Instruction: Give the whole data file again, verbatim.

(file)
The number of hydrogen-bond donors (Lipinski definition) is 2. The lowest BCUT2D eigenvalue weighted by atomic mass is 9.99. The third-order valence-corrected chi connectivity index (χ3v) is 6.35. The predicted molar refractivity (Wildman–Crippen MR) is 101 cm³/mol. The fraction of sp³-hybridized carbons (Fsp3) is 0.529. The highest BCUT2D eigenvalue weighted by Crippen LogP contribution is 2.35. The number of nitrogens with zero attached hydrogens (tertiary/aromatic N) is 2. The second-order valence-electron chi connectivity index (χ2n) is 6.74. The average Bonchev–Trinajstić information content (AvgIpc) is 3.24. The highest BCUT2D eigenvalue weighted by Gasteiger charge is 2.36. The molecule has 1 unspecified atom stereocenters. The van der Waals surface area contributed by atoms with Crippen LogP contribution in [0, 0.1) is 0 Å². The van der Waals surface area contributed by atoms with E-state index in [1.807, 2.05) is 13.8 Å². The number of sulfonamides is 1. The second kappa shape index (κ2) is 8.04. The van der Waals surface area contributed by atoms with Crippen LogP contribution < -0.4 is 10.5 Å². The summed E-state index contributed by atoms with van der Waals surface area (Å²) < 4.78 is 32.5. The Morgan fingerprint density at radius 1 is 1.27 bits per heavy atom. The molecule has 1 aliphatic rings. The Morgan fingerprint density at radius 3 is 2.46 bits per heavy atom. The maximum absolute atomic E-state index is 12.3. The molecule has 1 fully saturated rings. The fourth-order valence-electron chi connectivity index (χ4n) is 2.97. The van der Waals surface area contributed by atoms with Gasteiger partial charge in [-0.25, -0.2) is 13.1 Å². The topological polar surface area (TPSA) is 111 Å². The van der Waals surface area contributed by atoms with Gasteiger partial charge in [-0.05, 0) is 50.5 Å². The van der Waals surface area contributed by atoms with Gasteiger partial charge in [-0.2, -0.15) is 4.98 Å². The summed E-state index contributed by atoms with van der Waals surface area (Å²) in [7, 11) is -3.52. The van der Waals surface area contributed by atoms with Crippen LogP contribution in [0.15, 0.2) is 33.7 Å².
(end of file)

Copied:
The number of hydrogen-bond donors (Lipinski definition) is 2. The lowest BCUT2D eigenvalue weighted by atomic mass is 9.99. The third-order valence-corrected chi connectivity index (χ3v) is 6.35. The predicted molar refractivity (Wildman–Crippen MR) is 101 cm³/mol. The fraction of sp³-hybridized carbons (Fsp3) is 0.529. The highest BCUT2D eigenvalue weighted by Crippen LogP contribution is 2.35. The number of nitrogens with zero attached hydrogens (tertiary/aromatic N) is 2. The second-order valence-electron chi connectivity index (χ2n) is 6.74. The average Bonchev–Trinajstić information content (AvgIpc) is 3.24. The highest BCUT2D eigenvalue weighted by Gasteiger charge is 2.36. The molecule has 1 unspecified atom stereocenters. The van der Waals surface area contributed by atoms with Crippen LogP contribution in [0, 0.1) is 0 Å². The van der Waals surface area contributed by atoms with E-state index in [1.807, 2.05) is 13.8 Å². The number of sulfonamides is 1. The second kappa shape index (κ2) is 8.04. The van der Waals surface area contributed by atoms with Crippen LogP contribution < -0.4 is 10.5 Å². The summed E-state index contributed by atoms with van der Waals surface area (Å²) < 4.78 is 32.5. The Morgan fingerprint density at radius 1 is 1.27 bits per heavy atom. The molecule has 1 aliphatic rings. The Morgan fingerprint density at radius 3 is 2.46 bits per heavy atom. The maximum absolute atomic E-state index is 12.3. The molecule has 1 fully saturated rings. The fourth-order valence-electron chi connectivity index (χ4n) is 2.97. The van der Waals surface area contributed by atoms with Gasteiger partial charge in [-0.25, -0.2) is 13.1 Å². The topological polar surface area (TPSA) is 111 Å². The van der Waals surface area contributed by atoms with Gasteiger partial charge in [-0.05, 0) is 50.5 Å². The van der Waals surface area contributed by atoms with Gasteiger partial charge in [-0.2, -0.15) is 4.98 Å². The summed E-state index contributed by atoms with van der Waals surface area (Å²) in [7, 11) is -3.52. The van der Waals surface area contributed by atoms with Crippen LogP contribution in [0.15, 0.2) is 33.7 Å².